The first cut is the deepest!


I was meandering through the selection of bikes at Gordon’s showroom, deciding which bike is next. My eyes fell on a big chrome badge with the tag line “Live to Ride, Ride to Live” … I suddenly knew what my next ride was going to be.

In the same way a car enthusiast fantasises about driving a Ferrari for the first time, many bikers dream about their first experience on a Harley. It is not so much about the actual model but rather about the myth, at least from my point of view.

Once I experience a brand or even a model that is new to me, I normally spend time researching and delving into the heritage as well as the technological development to better appreciate and understand. My involvement in bikes has brought about a completely new set of challenges which have sparked a fresh impetus of enthusiasm in me and I must admit, I’m lovin’ it.

I had never looked beyond the image of Harley Davidson but the fact that I suddenly found myself with one of their machines in my garage – and apart from experien­cing it and ultimately having to write about it – led me straight to my desk where I typically lost myself in another world, the Harley world.

An amazing history starting way back in 1903 that simulates a rollercoaster ride, reaching breath­taking highs but also bellowing down to the pits of bankruptcy, only to bounce back up again to the present state of relative success.

The HOG legends, the riders, the image, Hells Angels, bandanas and tattoos are all things one automatically associates with this brand but at the same time the engines, the technologies, the developments and the uniqueness of the products… now you start to understand how I spend a good portion of my time!

Having absorbed as much information as possible, I can view things from a different perspective. Back at the garage, I take a closer look at the 2001 machine that was originally bought in the UK. It is an entry-level Harley, a member of the Sportster family and physically smaller than its siblings in the Touring, Softail, Dyna and VRSC families. The Sportster was originally conceived as a racing bike over 50 years ago and although considered to be a custom bike, it does not have a chopper styling.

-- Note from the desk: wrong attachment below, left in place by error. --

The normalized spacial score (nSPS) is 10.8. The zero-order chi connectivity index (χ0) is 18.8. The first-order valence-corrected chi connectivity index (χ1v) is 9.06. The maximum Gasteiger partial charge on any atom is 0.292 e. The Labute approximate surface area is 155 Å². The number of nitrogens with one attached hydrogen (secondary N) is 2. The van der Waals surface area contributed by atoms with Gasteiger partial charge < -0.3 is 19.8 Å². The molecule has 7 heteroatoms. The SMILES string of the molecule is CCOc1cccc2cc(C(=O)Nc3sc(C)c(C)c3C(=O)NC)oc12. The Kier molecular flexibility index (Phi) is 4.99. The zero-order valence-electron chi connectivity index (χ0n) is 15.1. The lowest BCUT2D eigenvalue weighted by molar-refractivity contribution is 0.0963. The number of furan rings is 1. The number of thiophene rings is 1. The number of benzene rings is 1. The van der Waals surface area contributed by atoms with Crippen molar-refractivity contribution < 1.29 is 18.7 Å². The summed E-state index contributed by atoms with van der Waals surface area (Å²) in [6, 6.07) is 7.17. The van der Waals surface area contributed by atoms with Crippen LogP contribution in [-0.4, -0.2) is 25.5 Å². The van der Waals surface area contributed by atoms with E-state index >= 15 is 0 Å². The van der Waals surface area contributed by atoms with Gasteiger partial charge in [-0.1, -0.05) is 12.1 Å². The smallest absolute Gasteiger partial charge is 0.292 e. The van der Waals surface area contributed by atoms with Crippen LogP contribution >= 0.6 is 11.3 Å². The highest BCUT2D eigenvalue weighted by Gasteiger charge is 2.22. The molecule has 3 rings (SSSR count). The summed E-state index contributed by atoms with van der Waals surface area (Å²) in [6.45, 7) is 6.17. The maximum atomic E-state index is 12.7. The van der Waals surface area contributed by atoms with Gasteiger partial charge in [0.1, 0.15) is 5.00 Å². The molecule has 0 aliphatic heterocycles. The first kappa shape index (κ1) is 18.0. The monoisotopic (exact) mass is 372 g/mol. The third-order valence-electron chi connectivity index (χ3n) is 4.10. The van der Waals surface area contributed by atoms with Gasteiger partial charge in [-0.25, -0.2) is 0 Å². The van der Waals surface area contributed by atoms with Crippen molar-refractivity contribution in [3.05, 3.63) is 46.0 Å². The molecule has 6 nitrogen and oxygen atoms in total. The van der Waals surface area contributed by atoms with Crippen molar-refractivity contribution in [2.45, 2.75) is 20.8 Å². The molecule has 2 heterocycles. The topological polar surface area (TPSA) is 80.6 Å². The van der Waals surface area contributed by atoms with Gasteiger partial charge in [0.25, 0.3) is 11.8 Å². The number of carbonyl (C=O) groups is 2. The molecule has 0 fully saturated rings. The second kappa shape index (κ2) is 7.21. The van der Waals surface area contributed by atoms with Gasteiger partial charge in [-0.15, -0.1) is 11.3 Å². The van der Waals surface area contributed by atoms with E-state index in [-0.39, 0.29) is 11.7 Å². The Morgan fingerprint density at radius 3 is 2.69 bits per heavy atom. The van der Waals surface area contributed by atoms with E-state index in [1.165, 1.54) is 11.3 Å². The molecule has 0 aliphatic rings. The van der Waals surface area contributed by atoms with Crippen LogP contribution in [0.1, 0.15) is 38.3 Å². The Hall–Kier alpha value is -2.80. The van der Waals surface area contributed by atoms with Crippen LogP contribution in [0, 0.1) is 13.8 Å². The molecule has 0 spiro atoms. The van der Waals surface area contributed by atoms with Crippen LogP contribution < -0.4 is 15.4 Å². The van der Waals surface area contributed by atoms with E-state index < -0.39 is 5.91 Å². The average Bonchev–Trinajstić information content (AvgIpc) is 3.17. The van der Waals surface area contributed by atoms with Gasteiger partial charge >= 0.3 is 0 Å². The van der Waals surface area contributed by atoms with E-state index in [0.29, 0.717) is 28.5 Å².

With looks to die for, this nearly new model being tested was unsurprisingly “customised” by the previous owner… particularly the touches of chrome that are mandatory on any Harley.

The Sportster has a solid rear wheel and 21-inch spokes in front, cruise-height bars and forward set pegs. The seat height is relatively low and the minimalist saddle is barely adequate for the backside of the driver and reduced to an uncom­fortable perch for the passenger, a perfect excuse to ride solo.

Starting up is possibly the best part of the experience with the deep burbling of the engine developing into a ferocious growl on the twist of the right wrist, a trade mark of the brand. Clunking the gearbox into first gear, releasing the clutch and moving away slowly, it took some adjusting to the position of the pegs, and on driving off from a stationery position my feet occasionally ventured to the conventional position, only to find an alarming void.

The next thing one needs to get used to is the vibration. Being a pre-2004 model, the engine was still rigidly mounted directly on the frame with rubber engine mounts being introduced only on the more recent models. Conscious of the cause, the effect is eventual numbness of the hands and progressively of the backside. In addition, the position of the pegs does not allow you to transfer your weight to relieve your backside by changing position. Nor can you anticipate bumps in the road by shifting your weight onto your feet but have to sit there and let your back absorb the best that Maltese roads have to offer, not adequately buffed by the low and stiff rear suspension.

It is powered by the 1,199cc, 45 degree, V-Twin, air-cooled Evolution engine which is not the most inspiring in terms of record-breaking performance but is sufficient for carefree cruising.

This engine reversed the negative reputation that Harleys were acquiring by being extremely durable, reliable and well sealed for oil leaks. Handling is fine but it would seem that the ground clearance is quite low and could therefore result in the “grinding out” when bending aggressively.

Although not the most impressive bike I have ridden, it is still one that I probably enjoyed most. The character is unique; all the shortfalls work in unison to make riding it addictive. I found myself riding for hours, late into the night, irrespective of weariness and discomfort. Not a bike designed for long distances but possibly an ideal machine for cool Maltese Sunday cruising. Whatever the case, the Harley bug is sown and I look forward to experiencing different models from this brand.

This article was first published on Times of Malta on July 7, 2008
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